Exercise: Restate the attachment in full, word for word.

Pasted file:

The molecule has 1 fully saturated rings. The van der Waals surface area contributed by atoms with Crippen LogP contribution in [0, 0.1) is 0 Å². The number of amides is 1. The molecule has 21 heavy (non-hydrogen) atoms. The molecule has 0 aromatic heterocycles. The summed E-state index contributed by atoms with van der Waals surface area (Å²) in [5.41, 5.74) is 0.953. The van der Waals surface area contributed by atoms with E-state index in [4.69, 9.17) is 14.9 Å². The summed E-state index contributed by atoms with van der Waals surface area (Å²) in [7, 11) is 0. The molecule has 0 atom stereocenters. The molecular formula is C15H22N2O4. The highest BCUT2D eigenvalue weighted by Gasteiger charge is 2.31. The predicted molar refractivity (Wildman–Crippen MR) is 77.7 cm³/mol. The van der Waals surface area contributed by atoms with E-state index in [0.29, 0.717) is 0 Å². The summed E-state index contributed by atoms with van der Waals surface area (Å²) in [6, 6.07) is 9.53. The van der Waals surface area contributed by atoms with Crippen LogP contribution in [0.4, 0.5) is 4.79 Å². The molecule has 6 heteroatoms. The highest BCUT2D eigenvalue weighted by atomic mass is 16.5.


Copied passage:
The molecule has 1 fully saturated rings. The van der Waals surface area contributed by atoms with Crippen LogP contribution in [0, 0.1) is 0 Å². The number of amides is 1. The molecule has 21 heavy (non-hydrogen) atoms. The molecule has 0 aromatic heterocycles. The summed E-state index contributed by atoms with van der Waals surface area (Å²) in [5.41, 5.74) is 0.953. The van der Waals surface area contributed by atoms with E-state index in [4.69, 9.17) is 14.9 Å². The summed E-state index contributed by atoms with van der Waals surface area (Å²) in [7, 11) is 0. The molecule has 0 atom stereocenters. The molecular formula is C15H22N2O4. The highest BCUT2D eigenvalue weighted by Gasteiger charge is 2.31. The predicted molar refractivity (Wildman–Crippen MR) is 77.7 cm³/mol. The van der Waals surface area contributed by atoms with E-state index in [0.29, 0.717) is 0 Å². The summed E-state index contributed by atoms with van der Waals surface area (Å²) in [6, 6.07) is 9.53. The van der Waals surface area contributed by atoms with Crippen LogP contribution in [0.4, 0.5) is 4.79 Å². The molecule has 6 heteroatoms. The highest BCUT2D eigenvalue weighted by atomic mass is 16.5.